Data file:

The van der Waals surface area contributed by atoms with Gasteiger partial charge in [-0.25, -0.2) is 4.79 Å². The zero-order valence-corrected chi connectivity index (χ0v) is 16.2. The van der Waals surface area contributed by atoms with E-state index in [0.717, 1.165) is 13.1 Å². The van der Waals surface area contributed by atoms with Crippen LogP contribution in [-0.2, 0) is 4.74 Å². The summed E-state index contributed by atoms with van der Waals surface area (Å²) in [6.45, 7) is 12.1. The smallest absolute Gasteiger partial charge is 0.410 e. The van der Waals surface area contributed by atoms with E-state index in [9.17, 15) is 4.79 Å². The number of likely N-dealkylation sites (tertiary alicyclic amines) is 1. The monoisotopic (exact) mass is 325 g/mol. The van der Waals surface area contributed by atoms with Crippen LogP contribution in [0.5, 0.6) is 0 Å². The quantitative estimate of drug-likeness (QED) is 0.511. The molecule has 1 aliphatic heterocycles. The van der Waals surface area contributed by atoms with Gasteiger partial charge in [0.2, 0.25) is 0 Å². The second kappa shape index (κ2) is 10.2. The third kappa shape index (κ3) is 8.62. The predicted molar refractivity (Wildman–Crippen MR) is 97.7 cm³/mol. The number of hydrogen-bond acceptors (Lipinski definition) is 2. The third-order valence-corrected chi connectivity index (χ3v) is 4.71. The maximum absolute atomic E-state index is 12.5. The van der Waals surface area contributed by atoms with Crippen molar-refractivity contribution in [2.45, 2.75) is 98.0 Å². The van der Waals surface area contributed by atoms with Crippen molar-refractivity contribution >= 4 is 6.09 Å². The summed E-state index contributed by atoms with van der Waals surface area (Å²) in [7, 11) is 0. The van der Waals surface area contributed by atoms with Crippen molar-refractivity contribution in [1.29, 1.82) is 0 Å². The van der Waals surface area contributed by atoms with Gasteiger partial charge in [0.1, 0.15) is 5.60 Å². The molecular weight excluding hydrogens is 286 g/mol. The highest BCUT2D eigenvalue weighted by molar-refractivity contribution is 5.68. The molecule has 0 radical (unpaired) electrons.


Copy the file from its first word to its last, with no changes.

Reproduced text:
The van der Waals surface area contributed by atoms with Gasteiger partial charge in [-0.25, -0.2) is 4.79 Å². The zero-order valence-corrected chi connectivity index (χ0v) is 16.2. The van der Waals surface area contributed by atoms with E-state index in [0.717, 1.165) is 13.1 Å². The van der Waals surface area contributed by atoms with Crippen LogP contribution in [-0.2, 0) is 4.74 Å². The summed E-state index contributed by atoms with van der Waals surface area (Å²) in [6.45, 7) is 12.1. The smallest absolute Gasteiger partial charge is 0.410 e. The van der Waals surface area contributed by atoms with E-state index in [9.17, 15) is 4.79 Å². The number of likely N-dealkylation sites (tertiary alicyclic amines) is 1. The monoisotopic (exact) mass is 325 g/mol. The van der Waals surface area contributed by atoms with Crippen LogP contribution in [0.5, 0.6) is 0 Å². The quantitative estimate of drug-likeness (QED) is 0.511. The molecule has 1 aliphatic heterocycles. The van der Waals surface area contributed by atoms with Gasteiger partial charge in [0.2, 0.25) is 0 Å². The second kappa shape index (κ2) is 10.2. The third kappa shape index (κ3) is 8.62. The predicted molar refractivity (Wildman–Crippen MR) is 97.7 cm³/mol. The number of hydrogen-bond acceptors (Lipinski definition) is 2. The third-order valence-corrected chi connectivity index (χ3v) is 4.71. The maximum absolute atomic E-state index is 12.5. The van der Waals surface area contributed by atoms with Crippen molar-refractivity contribution in [2.45, 2.75) is 98.0 Å². The van der Waals surface area contributed by atoms with Crippen molar-refractivity contribution >= 4 is 6.09 Å². The summed E-state index contributed by atoms with van der Waals surface area (Å²) in [7, 11) is 0. The van der Waals surface area contributed by atoms with Crippen molar-refractivity contribution in [1.29, 1.82) is 0 Å². The van der Waals surface area contributed by atoms with Gasteiger partial charge in [0.1, 0.15) is 5.60 Å². The molecular weight excluding hydrogens is 286 g/mol. The highest BCUT2D eigenvalue weighted by molar-refractivity contribution is 5.68. The molecule has 0 radical (unpaired) electrons.